‘IT’S a town punching above its weight’ – that was how Queen of Shops, Mary Portas described it when it launched its own ‘Midhurst pound’ scheme.
But Midhurst is punching above its weight in many ways, from education to sport and leisure, as well as state-of-the-art facilities all over the town.
It’s a far cry from the gloomy headlines bemoaning flagging economic fortunes, the empty shops and the fear the town would end up with nothing but estate agents and charity shops.
Today the Midhurst Town Team, and a town-centre manager, have turned it round with virtually every shop filled and a recent ‘secret shopping’ survey saying it was one of the country’s ‘friendliest and most hospitable’ towns. To cap it all, upmarket supermarket Waitrose is looking to open up.
Town Team chairman John Quilter said: “A number of factors are coming together. There is the investment by outside developers as well as the South Downs National Park Authority becoming increasingly involved with the community and its economy, including its very positive support for the setting-up of a tourist information centre.”
Seven years ago Midhurst Grammar School was in special measures. Today the Midhurst Rother College, which took over, is climbing to dizzy heights in its brand-new £31m building and celebrating an ‘outstanding’ Ofsted accolade.
The Grange Centre where manager Mike Boyce and his team provide everything from short mat bowls to bridge and writing clubs, has a special place in people’s hearts. But there is no denying it is past its sell-by date and within the next six months a brand-new £8m sports and leisure centre will open.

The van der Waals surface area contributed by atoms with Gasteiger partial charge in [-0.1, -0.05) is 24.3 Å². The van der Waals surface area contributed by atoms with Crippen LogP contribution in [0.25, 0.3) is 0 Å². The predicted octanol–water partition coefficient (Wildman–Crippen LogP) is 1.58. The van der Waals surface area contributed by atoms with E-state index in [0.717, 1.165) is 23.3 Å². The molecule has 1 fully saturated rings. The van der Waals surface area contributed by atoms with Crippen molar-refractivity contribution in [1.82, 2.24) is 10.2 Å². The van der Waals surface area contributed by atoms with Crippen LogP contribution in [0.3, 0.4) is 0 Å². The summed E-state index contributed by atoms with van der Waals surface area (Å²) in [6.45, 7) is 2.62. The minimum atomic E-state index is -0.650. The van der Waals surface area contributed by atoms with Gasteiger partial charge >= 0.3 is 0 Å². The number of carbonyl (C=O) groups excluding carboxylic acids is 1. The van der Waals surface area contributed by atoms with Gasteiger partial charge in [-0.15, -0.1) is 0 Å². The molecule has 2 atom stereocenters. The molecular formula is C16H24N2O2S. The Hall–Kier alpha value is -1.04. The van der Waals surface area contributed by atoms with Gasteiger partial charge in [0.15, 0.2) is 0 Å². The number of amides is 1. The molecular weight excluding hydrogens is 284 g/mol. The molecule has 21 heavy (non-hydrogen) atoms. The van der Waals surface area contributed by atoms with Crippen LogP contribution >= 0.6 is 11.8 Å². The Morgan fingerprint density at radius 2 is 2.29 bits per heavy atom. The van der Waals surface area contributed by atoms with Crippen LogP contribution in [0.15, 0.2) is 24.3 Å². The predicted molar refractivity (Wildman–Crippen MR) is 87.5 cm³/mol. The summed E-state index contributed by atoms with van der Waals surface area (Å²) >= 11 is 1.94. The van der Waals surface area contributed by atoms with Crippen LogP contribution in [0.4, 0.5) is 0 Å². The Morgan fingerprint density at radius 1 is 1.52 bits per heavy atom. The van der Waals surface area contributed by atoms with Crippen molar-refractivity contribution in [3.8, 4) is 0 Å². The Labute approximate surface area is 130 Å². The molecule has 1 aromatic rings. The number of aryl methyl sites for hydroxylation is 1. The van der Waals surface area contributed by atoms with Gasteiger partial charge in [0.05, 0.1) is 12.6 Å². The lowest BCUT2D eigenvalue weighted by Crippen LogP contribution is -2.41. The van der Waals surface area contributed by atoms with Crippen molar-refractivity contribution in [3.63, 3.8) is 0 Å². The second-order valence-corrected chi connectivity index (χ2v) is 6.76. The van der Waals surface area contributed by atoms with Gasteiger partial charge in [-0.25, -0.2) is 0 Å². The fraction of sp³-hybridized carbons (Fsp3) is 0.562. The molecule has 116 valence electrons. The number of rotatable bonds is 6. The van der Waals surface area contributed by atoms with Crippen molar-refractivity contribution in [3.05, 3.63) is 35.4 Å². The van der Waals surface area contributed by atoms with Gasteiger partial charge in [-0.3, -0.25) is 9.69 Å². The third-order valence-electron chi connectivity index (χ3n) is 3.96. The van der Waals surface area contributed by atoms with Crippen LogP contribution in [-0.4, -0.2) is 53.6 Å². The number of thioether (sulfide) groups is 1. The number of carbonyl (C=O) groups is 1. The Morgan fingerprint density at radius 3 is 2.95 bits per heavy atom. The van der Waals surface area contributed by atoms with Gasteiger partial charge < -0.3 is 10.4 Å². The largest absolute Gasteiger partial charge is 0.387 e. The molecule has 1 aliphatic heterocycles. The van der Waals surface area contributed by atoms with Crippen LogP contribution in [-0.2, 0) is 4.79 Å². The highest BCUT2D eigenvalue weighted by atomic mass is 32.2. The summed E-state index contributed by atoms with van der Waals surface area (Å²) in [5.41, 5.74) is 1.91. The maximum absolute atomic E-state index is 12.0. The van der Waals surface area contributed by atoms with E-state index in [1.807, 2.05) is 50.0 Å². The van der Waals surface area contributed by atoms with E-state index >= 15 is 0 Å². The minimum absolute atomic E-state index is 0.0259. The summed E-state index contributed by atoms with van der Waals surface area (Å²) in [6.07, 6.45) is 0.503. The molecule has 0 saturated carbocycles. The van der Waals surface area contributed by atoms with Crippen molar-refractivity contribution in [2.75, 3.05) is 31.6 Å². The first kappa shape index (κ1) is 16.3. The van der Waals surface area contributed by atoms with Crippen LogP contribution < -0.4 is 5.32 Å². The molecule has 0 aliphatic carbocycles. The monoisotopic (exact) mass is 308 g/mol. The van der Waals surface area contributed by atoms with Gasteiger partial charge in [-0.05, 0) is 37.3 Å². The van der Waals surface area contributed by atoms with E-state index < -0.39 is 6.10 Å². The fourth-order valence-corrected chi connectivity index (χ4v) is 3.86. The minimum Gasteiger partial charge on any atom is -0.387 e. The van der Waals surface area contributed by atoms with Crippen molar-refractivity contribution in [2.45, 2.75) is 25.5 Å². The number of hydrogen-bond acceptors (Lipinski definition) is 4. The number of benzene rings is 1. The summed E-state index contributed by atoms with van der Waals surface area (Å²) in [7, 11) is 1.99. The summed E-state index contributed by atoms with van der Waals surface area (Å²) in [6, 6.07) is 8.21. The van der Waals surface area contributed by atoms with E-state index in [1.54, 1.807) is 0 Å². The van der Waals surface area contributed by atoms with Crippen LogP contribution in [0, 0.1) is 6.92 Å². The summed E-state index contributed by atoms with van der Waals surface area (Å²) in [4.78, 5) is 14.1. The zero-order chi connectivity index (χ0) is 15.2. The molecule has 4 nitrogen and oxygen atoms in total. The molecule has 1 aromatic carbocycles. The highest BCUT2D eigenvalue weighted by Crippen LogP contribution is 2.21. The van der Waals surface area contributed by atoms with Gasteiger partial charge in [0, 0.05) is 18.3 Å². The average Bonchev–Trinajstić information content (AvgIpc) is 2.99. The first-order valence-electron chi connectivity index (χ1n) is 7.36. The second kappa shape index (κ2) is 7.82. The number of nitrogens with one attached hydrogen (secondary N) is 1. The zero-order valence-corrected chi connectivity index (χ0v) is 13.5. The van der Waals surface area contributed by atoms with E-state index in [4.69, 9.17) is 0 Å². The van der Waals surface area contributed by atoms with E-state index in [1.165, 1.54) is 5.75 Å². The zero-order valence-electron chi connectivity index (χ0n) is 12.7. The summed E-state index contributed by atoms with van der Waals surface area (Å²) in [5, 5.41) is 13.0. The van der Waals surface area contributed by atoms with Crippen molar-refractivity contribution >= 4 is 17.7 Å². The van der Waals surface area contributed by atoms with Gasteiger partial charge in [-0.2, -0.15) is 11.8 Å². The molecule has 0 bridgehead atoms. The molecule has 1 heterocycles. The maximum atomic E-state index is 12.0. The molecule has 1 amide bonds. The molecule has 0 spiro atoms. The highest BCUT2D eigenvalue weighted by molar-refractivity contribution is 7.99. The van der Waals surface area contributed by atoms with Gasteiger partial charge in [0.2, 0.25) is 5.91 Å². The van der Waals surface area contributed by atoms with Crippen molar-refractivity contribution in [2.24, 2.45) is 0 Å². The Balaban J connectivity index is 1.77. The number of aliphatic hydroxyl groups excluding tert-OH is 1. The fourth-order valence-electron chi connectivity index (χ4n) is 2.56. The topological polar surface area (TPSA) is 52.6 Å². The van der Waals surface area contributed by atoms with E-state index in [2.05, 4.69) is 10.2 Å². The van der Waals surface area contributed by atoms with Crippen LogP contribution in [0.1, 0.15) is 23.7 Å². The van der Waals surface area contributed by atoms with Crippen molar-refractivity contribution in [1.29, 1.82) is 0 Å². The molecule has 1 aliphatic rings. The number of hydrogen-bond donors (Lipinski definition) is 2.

Dozens of groups, including the Midhurst Society, U3A, the Women’s Institute, Rotary Club, Lions and the Midhurst Players continue to flourish.
Rugby, cricket and stoolball attract large numbers of sports enthusiasts at the Midhrust Sports Association ground and the Midhurst and Easebourne football club has thriving teams from youngsters to adults.
The town even has its very own ten-day annual festival in the shape of MADhurst.
Young people have their own brand-new purpose-built centre.
The ancient Market Square has long been a focus for tourists and it has recently had a £400,000 facelift.
In many ways Midhurst has led the way into the Big Society, with volunteers taking responsibility for their own community.
When West Sussex County Council axed its day centre, volunteers launched their own services, Rother Valley Together, with manager Petra Lynn.
Volunteers opened the town’s museum and South Pond is being restored to its former glory by another group of volunteers.
Historic Capron House will become the South Downs National Park authority’s new headquarters and the southern half has been taken back by the Cowdray Estate for community events and is also home to eight town businesses. Midhurst owes much of its recent achievements to Colin Hughes – the ‘Mr Midhurst’ who has been behind many major projects.
He was one of the key players behind the £4m project, working with Lord Cowdray to renovate and open Cowdray Ruins to the public. It was he who negotiated with the Monument Trust for £200,000 towards the Market Square renovations. He also persuaded the trust to donate £500,000 for community facilities at the new Grange Centre.
He was behind plans for the new youth centre and he leads Rother Valley Together. He campaigned for siting of the new academy in Midhurst and served on the committee fighting for the inclusion of Midhurst in the national park.
He said: “Nothing is possible without a vision, a great team and a supportive family. I have been very lucky in having all three. Highlights for me were the Millennium celebrations at the Cowdray Ruins and the Elizabethan procession in 1991. My greatest talent was in finding the team who were capable of achieving the objective.”